Inductive Program Synthesis from Input-Output Examples
Feser, Jack Killian
Master of Science
We present a method for example-guided synthesis of higher-order functional pro- grams. Given a set of input-output examples, our method synthesizes a program in a functional language with higher-order combinators like map and fold. The synthesized program is guaranteed to be the simplest program in the language to fit the examples. Our approach combines three technical ideas: inductive generalization, deduction, and enumerative search. First, we generalize the input-output examples into hypotheses about the structure of the target program. For each hypothesis, we use deduction to infer new input-output examples for the missing subexpressions. This leads to a new subproblem where the goal is to synthesize expressions within each hypothesis. Since not every hypothesis can be realized into a program that fits the examples, we use a combination of best-first enumeration and deduction to search for a hypothesis that meets our needs. We have implemented our method in a tool called λ2, and we evaluate this tool on a large set of synthesis problems involving lists, trees, and nested data structures. The experiments demonstrate the scalability and broad scope of λ2. A highlight is the synthesis of a program believed to be the world’s earliest functional pearl.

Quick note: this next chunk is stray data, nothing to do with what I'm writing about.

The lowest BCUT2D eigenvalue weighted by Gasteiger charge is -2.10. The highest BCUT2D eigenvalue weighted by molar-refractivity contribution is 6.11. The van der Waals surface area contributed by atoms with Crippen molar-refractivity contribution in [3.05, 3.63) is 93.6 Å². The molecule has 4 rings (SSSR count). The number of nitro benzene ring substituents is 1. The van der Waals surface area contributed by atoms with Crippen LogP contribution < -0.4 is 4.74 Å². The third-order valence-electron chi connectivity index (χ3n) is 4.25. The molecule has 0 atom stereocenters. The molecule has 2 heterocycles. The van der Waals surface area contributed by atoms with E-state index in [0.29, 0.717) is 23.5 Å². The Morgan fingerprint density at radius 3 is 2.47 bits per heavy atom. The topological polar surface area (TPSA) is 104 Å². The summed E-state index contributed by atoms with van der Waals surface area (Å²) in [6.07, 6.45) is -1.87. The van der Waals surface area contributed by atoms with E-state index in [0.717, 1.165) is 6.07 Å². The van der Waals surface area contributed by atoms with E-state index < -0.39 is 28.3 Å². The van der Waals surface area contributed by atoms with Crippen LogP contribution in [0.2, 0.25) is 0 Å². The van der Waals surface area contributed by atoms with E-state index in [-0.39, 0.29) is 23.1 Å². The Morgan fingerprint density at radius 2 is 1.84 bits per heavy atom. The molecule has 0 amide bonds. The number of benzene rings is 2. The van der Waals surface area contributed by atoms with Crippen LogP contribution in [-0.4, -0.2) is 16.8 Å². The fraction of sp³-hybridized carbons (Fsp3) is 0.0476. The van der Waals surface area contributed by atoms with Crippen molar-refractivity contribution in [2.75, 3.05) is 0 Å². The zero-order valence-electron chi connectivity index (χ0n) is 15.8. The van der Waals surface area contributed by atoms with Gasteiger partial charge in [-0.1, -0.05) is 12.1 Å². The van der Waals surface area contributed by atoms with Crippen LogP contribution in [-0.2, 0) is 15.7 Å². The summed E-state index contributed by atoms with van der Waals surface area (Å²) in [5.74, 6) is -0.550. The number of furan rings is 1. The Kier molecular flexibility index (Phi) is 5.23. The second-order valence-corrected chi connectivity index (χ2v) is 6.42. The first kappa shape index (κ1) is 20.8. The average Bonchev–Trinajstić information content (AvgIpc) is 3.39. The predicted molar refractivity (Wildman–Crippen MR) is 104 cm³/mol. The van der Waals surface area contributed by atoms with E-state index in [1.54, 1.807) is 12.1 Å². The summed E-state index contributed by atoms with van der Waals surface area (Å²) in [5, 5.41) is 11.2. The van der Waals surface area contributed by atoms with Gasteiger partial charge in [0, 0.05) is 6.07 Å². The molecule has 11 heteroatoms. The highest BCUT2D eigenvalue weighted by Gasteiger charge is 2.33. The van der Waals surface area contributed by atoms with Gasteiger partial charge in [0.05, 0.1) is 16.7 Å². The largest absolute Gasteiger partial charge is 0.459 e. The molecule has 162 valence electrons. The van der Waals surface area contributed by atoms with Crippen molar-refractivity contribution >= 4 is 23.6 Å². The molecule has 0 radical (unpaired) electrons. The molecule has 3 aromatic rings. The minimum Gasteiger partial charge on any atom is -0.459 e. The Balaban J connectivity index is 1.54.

program synthesis; programming by example; higher-order programs; recursive data structures